Photo Credit: Bob Levey/Getty

Over the objections of players, MLB hopes to implement a pitch clock and tighter restrictions on mound visits this season, as first reported by The Athletic’s Ken Rosenthal and then in greater detail by Yahoo’s Jeff Passan.

The players association rejected a similar proposal last year, and the league responded by threatening to enact the changes unilaterally. The MLBPA is expected to formally reject any version of the proposed changes again this year, but this time, it seems like Commissioner Rob Manfred & Co. are planning to go right on ahead:

The league is planning for a 20-second pitch clock, regardless of whether or not any runners are on base, with the clock able to reset if the pitcher steps off the rubber. A pitcher will get one warning per game for violating the clock, and he’ll be penalized with one ball per violation after that. As for mound visits, any trip to the mound by a manager, coach or player—or trip off the mound by a pitcher to talk to another player—will count as a visit, and a pitcher must leave the game after the second such visit in a single inning. The league additionally wants a 30-second timer installed between batters. Each of these measures is a little harsher than the corresponding versions that the league initially proposed last year: the originally asked for a pitch clock that would have disappeared when runners were on base; each team would have received six no-penalty mound visits per game, able to divide those up among pitchers and innings however they chose; the timer for batter changes would have been 35 seconds.

The league’s reported insistence on the changes is another sign of its focus on pace of play as one of the biggest issues facing baseball, a focus that continues to feel weirdly disproportionate to the subject itself. It’s true that games are getting longer—an average time of 3 hours and 8 minutes last year, as Passan notes—and that dead time, such as constant mound visits and pitchers taking insanely long amounts of time between pitches (ahem, Pedro Baez), can be one of the more frustrating parts of that. These changes should offer a slight fix there without too fundamentally altering the fabric of the game, at least from a fan’s perspective; the pitch clock has been tested in the minor leagues for several years now, and it’s generous enough that it doesn’t feel so much like imposing a high-pressure time limit on a sport famously free of such things as it does a simple way of skimming off the most egregious offenders of a practice that many fans already dislike.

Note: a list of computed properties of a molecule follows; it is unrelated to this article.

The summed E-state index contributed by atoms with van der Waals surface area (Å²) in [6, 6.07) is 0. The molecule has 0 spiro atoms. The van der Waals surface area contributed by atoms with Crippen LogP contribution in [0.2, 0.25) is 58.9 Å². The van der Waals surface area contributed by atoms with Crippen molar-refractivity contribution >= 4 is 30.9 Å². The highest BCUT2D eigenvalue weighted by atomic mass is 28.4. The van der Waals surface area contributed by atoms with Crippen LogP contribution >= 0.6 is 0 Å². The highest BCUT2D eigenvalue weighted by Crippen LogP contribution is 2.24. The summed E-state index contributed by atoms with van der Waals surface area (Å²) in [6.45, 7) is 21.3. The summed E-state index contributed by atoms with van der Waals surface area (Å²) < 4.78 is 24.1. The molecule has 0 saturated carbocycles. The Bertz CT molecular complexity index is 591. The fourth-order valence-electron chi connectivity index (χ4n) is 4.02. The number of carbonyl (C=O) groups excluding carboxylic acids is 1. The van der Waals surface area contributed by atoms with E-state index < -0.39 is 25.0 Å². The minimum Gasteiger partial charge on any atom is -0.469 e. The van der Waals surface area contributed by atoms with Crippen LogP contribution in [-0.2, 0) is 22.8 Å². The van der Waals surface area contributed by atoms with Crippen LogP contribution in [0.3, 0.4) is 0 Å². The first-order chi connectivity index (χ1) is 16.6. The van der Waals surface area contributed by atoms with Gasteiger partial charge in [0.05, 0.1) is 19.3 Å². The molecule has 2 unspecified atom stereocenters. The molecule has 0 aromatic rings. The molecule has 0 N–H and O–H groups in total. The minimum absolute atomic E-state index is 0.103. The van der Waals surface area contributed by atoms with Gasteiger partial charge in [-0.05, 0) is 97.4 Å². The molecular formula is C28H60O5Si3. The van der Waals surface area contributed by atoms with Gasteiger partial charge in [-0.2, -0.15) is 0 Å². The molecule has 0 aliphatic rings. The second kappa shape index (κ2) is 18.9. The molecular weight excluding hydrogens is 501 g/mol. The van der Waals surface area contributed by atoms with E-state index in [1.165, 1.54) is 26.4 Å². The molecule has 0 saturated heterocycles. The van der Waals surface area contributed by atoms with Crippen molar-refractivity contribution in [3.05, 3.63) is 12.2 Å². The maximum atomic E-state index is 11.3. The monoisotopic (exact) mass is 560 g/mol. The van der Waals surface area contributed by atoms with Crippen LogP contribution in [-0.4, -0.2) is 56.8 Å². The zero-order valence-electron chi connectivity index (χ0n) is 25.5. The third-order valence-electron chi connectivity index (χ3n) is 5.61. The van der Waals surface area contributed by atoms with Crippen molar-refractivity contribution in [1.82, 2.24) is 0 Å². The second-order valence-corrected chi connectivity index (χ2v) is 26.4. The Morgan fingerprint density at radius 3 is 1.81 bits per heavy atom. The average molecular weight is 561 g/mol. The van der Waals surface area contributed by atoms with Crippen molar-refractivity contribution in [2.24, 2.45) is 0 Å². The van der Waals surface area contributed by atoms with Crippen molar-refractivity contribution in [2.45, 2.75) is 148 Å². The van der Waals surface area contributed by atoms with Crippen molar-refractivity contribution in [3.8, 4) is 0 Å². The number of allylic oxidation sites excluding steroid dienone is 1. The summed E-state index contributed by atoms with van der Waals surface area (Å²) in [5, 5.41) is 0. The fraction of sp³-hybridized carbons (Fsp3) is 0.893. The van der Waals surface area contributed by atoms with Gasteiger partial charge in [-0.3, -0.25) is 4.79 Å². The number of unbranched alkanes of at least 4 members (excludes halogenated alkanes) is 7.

Through that narrow lens, these changes make enough sense. Officials estimate that the pitch clock, in particular, could save something in the neighborhood of 10 minutes per game. But at what cost? Players don’t want this, and it sounds like they’re pretty unified on that. The state of the free-agent market this winter has already strained the player-league labor relationship; the league pushing these moves through unilaterally, in a more drastic form than previously proposed, can only make that worse. That’s worth 10 minutes? Shaving 10 minutes off each game will likely not gain baseball tons of new fans or vastly improve the game’s reputation with millennials or do any other such thing. (Though there are certainly measures that the league could take for more meaningful gains in those areas, like doing a better job of marketing their exciting crop of young stars or putting a bigger emphasis on social media.) People who have always found baseball boring will probably not now think, oh, a pitch clock? count me in! These pace-of-play changes might endear the league slightly to some existing fans—they’re fine, or at least mostly fine—though they’ll probably piss off others, and they’ll certainly piss off players. And that, apparently, is worth 10 minutes.